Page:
In conclusion, COVID-19 is a pathology with important analogies to SARS and MERS. Previous studies on these two viruses are an important scientific legacy that could allow us to gain valuable time during a public health emergency. The subjects most at risk for COVID-19 are elderly males with pre-existing pathologies. Further studies will be needed to confirm the validity of the risk factors used in our algorithm. Both the cutoff used for age and the type and / or number of comorbidities could be modified if results from studies with larger samples or from other regions of the world become available. Early antiviral treatment of symptomatic patients at risk could result in a reduction in the numbers of hospitalizations and intensive care treatments and, therefore, of the related costs incurred by public health systems. In order to better manage the current COVID-19 pandemic, it would be appropriate to conduct a short-term formal assessment of a public health strategy based on the identification of subjects at risk and the treatment with antivirals during early stages of disease.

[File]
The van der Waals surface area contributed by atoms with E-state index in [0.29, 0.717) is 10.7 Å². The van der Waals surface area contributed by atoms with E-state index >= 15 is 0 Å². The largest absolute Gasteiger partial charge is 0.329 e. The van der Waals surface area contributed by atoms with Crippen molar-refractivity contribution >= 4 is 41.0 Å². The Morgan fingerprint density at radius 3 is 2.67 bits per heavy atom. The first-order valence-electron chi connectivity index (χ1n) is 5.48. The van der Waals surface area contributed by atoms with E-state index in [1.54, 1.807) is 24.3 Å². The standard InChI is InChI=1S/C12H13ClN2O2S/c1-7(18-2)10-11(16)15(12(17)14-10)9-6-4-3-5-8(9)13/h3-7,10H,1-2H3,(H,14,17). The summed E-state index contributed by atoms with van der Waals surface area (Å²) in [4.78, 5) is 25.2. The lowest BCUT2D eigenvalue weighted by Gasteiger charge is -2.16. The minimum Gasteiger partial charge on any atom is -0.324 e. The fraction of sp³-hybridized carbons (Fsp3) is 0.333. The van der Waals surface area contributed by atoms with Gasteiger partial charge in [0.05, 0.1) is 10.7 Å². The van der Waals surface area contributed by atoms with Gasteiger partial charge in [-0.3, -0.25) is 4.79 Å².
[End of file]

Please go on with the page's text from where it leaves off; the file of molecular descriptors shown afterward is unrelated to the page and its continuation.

[1] Funding: None.

[2] Authorship contributions: All authors contributed to writing and conceptualizing the manuscript.

[3] Competing interests: The authors completed the ICMJE Unified Competing Interest form (available upon request from the corresponding author), and declare no conflicts of interest.


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Journal of Global Health (ISSN 2047-2986), Edinburgh University Global Health Society